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Should the rules under India’s data protection law include deprecating consent? #PrivacyNama2023

Deprecating consent indicates automatic withdrawal of consent when the user has not used the relevant feature for a certain period of time.

India’s recently enacted Digital Personal Data Protection Act of 2023 requires all companies to obtain consent from users before collecting and processing their personal data except in a few cases. The Act also allows users to withdraw their consent at any time. However, there is no concept of deprecating consent, which refers to the automatic withdrawal of consent when a user hasn’t used the relevant feature for a certain period of time.

Google’s Android, for example, removes permissions if a user of the app hasn’t used those permissions for a while. Should the rules formed under the Act include deprecating consent as a requirement, MediaNama’s Founder and Editor Nikhil Pahwa asked the speakers at PrivacyNama 2023 held on October 26-27. “I mean that’s probably one of the the most important privacy-protecting frameworks that I have come across because you shouldn’t have to give consent for life,” Pahwa opined.


This discussion was organised with support from Meta, PhonePe, Google, and Salesforce, and in partnership with CUTS and the Centre for Communication Governance.

Abha Tiwari, Data Protection Officer at Renault Group, opined that the consent can only be for the specified purpose and the specified purpose cannot be an infinite purpose. The purpose should be measurable and identifiable, and data should be collected only for this purpose. “If the purpose is not specified or the purpose is too large then that may not fall or that may end up being in violation of the DPDP Act,” she said. The consent that organisations take can only be for that purpose and data cannot be collected forever. “This consent cannot be stretched beyond the purpose. And if it gets stretched then that is again a violation,” she added. Tiwari’s explanation implies that deprecating consent is not explicitly needed because the Act already only allows the consent to be used for specified purposes.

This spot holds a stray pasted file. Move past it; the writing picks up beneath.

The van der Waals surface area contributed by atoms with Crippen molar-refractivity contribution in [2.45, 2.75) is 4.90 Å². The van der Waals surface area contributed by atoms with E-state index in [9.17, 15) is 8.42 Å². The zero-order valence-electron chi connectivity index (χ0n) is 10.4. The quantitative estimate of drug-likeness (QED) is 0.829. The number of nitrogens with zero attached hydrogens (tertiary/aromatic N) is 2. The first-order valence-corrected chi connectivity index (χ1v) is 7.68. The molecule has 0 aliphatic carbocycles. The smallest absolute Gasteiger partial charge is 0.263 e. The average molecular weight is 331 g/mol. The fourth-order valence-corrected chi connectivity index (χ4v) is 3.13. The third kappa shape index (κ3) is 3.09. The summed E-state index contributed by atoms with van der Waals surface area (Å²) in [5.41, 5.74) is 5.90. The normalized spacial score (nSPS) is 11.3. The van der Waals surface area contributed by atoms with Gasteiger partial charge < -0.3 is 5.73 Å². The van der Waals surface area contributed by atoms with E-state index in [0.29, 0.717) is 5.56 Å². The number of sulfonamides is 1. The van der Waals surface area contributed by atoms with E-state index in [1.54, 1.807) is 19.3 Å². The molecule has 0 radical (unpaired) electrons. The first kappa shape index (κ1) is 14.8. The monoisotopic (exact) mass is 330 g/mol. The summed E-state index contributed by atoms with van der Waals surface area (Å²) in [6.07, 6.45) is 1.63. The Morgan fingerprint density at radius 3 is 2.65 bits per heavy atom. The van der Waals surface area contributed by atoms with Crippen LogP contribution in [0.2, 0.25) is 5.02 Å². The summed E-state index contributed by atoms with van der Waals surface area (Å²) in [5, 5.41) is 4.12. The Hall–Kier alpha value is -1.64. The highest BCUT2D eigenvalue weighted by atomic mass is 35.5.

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While not directly addressing the idea of deprecating consent, Jagannath PV, Chief Privacy Officer at LTIMindtree, spoke about how companies should delete any personal that doesn’t serve them a purpose. He shared the example of job applications. “Now, how long are you going to keep a resume? There is no point in having a resume for more than a year because a person would have learned something else and they would have updated their resume by the last year. So instead of keeping it for four or five years and going after an old resume, you would rather delete it in one year,” Jagannath elaborated. “I would apply that practical principle of data deletion to your question as well,” he added.

Vasudha Gupta, Chief Privacy Officer at Unlimit, suggested that companies build a consent preference centre where users can manage consent. “You bring in a centre where a person can log in and then they can be verified with that through an OTP or any other mechanism. And then they could choose to opt out of various services that you’re providing them. So that’s another way to handle this situation,” she explained. This response doesn’t address deprecating consent but rather an easier way for users to manage the consent they have given to platforms.

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